Scale-ups all have one thing in common - they’ve spotted opportunity. It’s usually one of two things:
- There’s a gap in the market that no-one’s noticed.
- A big organisation provides the product to some extent, but does it badly.
This gives scale-ups a lot of momentum and motivation, and is often what guides the culture in the early stages of the business. Excitement, small teams, and a clear purpose.
As your business grows, you mustn't lose sight of what made you special in the first place. It's therefore incredibly important to track and measure the unique characteristics of your culture and maintain them as you scale.
What are the challenges with culture when you scale?
The challenge comes from keeping that exciting culture that you created at the start.
This chart lays out the stark truth about what most businesses go through as they grow:
You get started - motivated by entrepreneurial drive and leadership. You get more people, more teams. You then have to put proper processes in place to make sure things are done consistently.
After that you get managers in to look after the process. What’s essentially happening is you’re turning from an exciting start-up into a very conventional big company. You’re still growing, but the risk is that you lose the divergent thinking that made you stand out in the first place. And if you’re not prepared, your culture will suffer too.
Let’s define what we mean by culture
Here’s a definition we find useful:
“The pattern of behaviour essential for an organisation to thrive in the long term.”
We try and assess organisational culture more specifically. These 4 elements should help you understand what made the beginning of your company so vibrant. Once you’ve established this, it makes it easier to maintain it as you grow.
- Innovation. At the start, you had a great idea and started a business around it. True innovation. But once you grow, you start refining and developing your product, rather than innovating. It’s important to keep that instinct of embracing change, adapting quickly, and looking for a way to add to what you do.
- Collaboration. When you were all in the same room, collaboration was easy. You need to anticipate your teams getting bigger and find ways for them to stay connected when they’re not together. It’s important to keep that sense of camaraderie you had at the start.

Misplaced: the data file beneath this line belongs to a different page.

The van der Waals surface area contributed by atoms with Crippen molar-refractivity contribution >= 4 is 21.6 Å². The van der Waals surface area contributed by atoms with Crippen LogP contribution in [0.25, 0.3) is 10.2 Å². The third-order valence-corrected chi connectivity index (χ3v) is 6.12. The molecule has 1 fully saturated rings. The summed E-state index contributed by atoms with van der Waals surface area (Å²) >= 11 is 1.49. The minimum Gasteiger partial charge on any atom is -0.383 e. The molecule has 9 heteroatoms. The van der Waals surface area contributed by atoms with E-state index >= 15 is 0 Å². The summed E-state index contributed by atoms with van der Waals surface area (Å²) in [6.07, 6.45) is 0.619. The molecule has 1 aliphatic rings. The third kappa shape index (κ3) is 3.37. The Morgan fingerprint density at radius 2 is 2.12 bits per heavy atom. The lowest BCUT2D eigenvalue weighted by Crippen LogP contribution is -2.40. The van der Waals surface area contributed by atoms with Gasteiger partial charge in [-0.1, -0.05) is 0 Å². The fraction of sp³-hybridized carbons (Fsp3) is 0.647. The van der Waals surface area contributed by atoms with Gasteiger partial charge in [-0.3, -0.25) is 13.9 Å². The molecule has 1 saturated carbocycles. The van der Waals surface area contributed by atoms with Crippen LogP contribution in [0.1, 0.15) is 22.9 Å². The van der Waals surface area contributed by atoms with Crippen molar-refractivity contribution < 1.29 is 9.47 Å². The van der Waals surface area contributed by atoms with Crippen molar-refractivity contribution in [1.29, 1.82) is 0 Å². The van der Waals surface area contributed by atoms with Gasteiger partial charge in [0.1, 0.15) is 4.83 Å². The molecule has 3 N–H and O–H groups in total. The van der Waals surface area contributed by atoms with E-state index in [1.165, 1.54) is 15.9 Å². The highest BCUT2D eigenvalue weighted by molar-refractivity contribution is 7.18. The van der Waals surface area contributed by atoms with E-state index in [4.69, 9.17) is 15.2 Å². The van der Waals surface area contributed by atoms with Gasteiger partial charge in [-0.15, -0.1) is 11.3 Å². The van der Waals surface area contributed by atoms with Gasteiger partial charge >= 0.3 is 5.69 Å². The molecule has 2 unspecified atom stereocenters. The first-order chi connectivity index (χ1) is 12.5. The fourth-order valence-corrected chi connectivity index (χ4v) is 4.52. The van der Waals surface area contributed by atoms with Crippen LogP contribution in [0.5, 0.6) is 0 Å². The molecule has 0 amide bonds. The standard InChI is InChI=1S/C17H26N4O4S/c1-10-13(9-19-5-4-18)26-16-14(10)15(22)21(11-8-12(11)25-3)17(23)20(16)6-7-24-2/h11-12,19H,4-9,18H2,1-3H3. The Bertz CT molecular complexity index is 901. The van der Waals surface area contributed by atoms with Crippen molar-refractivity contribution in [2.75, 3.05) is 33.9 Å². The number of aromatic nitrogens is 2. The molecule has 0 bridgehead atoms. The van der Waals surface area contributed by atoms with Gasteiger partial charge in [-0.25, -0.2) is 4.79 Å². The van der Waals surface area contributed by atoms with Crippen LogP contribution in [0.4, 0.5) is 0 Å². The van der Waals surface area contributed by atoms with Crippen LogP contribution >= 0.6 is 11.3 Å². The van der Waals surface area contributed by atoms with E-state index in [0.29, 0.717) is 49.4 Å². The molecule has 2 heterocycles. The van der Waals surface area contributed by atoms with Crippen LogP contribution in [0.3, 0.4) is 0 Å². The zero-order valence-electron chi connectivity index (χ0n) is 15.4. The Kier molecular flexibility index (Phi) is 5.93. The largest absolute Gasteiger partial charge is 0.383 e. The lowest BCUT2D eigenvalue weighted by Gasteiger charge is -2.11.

- Transparency. Again, when you first got going, the purpose and values you had were crystal clear. You need to make a conscious effort to keep this going. Be open and honest about your strategy, values, success and failures. It helps to keep everyone aligned to the goals of the company.
- Inclusion. This is something to be especially aware of as you hire new team members and if you grow into a much larger company. Are you creating diverse teams? Does everyone feel welcome?
How do you measure and track culture in your organisation?
Being aware of innovation, collaboration, transparency and inclusion is the first step. But if you want to take this to the next level, you need to find a way to measure and track them all. That way, you know exactly how your investment in culture is benefitting your business.
These aspects of your business have always been difficult to measure, so we developed the QlearFit framework to make it quick and easy. It tracks 16 elements of your company's Organisational Fitness - including the 4 areas that are critical to understanding your culture.
QlearFit in Action
Documaster used the QlearFit Map to maintain their culture as they scaled - you can see what their CEO, Anders Johnsen, thought about it here:
Get the research
We verified our approach through independent research of over 2,000 UK companies. You can get the free research here, which goes into more detail about the 16 areas we measure, and how they affect different areas of your business.